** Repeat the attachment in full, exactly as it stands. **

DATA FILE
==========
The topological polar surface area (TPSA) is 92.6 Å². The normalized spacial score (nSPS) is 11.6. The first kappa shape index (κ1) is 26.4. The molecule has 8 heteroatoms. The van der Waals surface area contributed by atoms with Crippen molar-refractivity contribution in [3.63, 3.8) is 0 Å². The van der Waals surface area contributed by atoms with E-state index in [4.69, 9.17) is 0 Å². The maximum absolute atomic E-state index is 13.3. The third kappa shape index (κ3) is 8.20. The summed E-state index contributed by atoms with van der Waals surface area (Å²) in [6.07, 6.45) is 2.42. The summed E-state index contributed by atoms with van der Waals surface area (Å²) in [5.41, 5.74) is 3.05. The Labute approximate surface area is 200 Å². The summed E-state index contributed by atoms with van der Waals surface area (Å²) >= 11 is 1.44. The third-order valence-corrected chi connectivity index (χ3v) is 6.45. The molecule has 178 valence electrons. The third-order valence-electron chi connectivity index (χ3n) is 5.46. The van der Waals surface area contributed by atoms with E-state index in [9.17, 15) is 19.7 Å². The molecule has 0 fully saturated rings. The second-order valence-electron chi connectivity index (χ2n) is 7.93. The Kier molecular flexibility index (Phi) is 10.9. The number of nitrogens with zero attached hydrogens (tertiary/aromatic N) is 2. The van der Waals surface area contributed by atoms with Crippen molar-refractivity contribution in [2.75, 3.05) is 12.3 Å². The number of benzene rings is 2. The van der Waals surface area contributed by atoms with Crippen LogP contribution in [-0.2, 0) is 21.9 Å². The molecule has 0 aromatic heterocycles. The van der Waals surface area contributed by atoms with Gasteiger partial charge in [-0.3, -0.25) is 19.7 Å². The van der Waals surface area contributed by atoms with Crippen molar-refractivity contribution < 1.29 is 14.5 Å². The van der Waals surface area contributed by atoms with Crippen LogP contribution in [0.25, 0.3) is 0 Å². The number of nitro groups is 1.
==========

The topological polar surface area (TPSA) is 92.6 Å². The normalized spacial score (nSPS) is 11.6. The first kappa shape index (κ1) is 26.4. The molecule has 8 heteroatoms. The van der Waals surface area contributed by atoms with Crippen molar-refractivity contribution in [3.63, 3.8) is 0 Å². The van der Waals surface area contributed by atoms with E-state index in [4.69, 9.17) is 0 Å². The maximum absolute atomic E-state index is 13.3. The third kappa shape index (κ3) is 8.20. The summed E-state index contributed by atoms with van der Waals surface area (Å²) in [6.07, 6.45) is 2.42. The summed E-state index contributed by atoms with van der Waals surface area (Å²) in [5.41, 5.74) is 3.05. The Labute approximate surface area is 200 Å². The summed E-state index contributed by atoms with van der Waals surface area (Å²) >= 11 is 1.44. The third-order valence-corrected chi connectivity index (χ3v) is 6.45. The molecule has 178 valence electrons. The third-order valence-electron chi connectivity index (χ3n) is 5.46. The van der Waals surface area contributed by atoms with E-state index in [9.17, 15) is 19.7 Å². The molecule has 0 fully saturated rings. The second-order valence-electron chi connectivity index (χ2n) is 7.93. The Kier molecular flexibility index (Phi) is 10.9. The number of nitrogens with zero attached hydrogens (tertiary/aromatic N) is 2. The van der Waals surface area contributed by atoms with Crippen molar-refractivity contribution in [2.75, 3.05) is 12.3 Å². The number of benzene rings is 2. The van der Waals surface area contributed by atoms with Crippen LogP contribution in [-0.2, 0) is 21.9 Å². The molecule has 0 aromatic heterocycles. The van der Waals surface area contributed by atoms with Gasteiger partial charge in [-0.3, -0.25) is 19.7 Å². The van der Waals surface area contributed by atoms with Crippen molar-refractivity contribution < 1.29 is 14.5 Å². The van der Waals surface area contributed by atoms with Crippen LogP contribution in [0.25, 0.3) is 0 Å². The number of nitro groups is 1.